In Italy, population anxiety is an inescapable theme: the native population sees itself left standing by vigorous new arrivals.
It is only a few decades since the plump, volcanic Italian mamma with her brood of bambini was a popular stereotype, but in reality the average Italian family has been shrinking for years: low salaries, cramped, expensive apartments and inadequate childcare provision deter all but the most stubbornly or haplessly fertile couples from having more than a couple of children.
The family remains society's rock, but it is ever more attenuated, with children hanging on at home well into their thirties, and marrying late if at all. The result is a rapidly ageing society which has no alternative but to bring in foreigners to provide the labour to keep the economy ticking over – but whose politicians have failed woefully to explain this necessity to the electorate and build a consensus on it.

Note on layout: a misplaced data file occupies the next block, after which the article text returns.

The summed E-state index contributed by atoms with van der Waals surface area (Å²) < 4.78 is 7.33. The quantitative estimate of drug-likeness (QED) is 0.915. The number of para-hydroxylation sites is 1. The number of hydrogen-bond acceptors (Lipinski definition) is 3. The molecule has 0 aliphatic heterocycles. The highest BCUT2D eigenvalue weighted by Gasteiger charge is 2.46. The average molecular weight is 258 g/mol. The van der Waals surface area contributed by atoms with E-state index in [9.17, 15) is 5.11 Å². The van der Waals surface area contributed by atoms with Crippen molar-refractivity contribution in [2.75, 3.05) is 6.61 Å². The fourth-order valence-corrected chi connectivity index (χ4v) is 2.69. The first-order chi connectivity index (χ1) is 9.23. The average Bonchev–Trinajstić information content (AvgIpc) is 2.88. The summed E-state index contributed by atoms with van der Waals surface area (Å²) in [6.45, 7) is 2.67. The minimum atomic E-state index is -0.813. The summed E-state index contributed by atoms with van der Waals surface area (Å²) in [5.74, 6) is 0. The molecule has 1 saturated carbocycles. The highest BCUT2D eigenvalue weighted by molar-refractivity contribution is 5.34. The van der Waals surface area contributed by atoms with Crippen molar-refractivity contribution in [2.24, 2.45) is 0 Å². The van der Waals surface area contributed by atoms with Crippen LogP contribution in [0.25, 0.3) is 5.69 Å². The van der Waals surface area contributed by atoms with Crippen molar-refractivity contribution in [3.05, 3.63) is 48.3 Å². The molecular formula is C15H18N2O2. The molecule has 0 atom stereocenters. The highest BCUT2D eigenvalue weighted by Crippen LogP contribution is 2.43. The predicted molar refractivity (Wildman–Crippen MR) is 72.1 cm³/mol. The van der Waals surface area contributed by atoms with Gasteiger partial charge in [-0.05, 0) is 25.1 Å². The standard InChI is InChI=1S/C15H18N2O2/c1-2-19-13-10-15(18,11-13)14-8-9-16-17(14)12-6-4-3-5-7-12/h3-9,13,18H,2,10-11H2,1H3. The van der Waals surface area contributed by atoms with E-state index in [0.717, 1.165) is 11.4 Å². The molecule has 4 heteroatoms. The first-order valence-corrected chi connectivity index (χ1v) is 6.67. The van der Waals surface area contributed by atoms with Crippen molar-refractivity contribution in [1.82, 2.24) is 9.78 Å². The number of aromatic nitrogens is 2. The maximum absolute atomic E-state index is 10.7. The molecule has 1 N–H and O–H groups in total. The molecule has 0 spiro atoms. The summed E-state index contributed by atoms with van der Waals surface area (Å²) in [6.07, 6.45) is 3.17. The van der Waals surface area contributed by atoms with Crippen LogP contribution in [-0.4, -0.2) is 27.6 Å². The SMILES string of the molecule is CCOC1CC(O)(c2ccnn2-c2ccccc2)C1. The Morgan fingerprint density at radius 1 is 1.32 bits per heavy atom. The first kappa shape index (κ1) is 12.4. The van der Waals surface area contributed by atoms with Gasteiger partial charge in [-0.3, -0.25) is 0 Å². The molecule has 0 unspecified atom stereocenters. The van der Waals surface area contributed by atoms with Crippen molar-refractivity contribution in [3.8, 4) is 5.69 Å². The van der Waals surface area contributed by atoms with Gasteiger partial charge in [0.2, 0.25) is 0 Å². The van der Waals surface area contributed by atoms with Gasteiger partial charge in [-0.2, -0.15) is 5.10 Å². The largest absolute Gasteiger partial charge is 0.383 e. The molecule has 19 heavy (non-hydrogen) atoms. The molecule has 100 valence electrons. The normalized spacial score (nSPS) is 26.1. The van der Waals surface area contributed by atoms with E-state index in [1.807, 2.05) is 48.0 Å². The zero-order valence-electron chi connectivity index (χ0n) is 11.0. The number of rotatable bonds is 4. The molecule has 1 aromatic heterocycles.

Immigrants are therefore ever more estranged from mainstream society. Earlier this year Italy's population passed 60 million, but the increase was almost entirely due to immigrants. Italy sees what the future holds, but doesn't want to know.Reuse content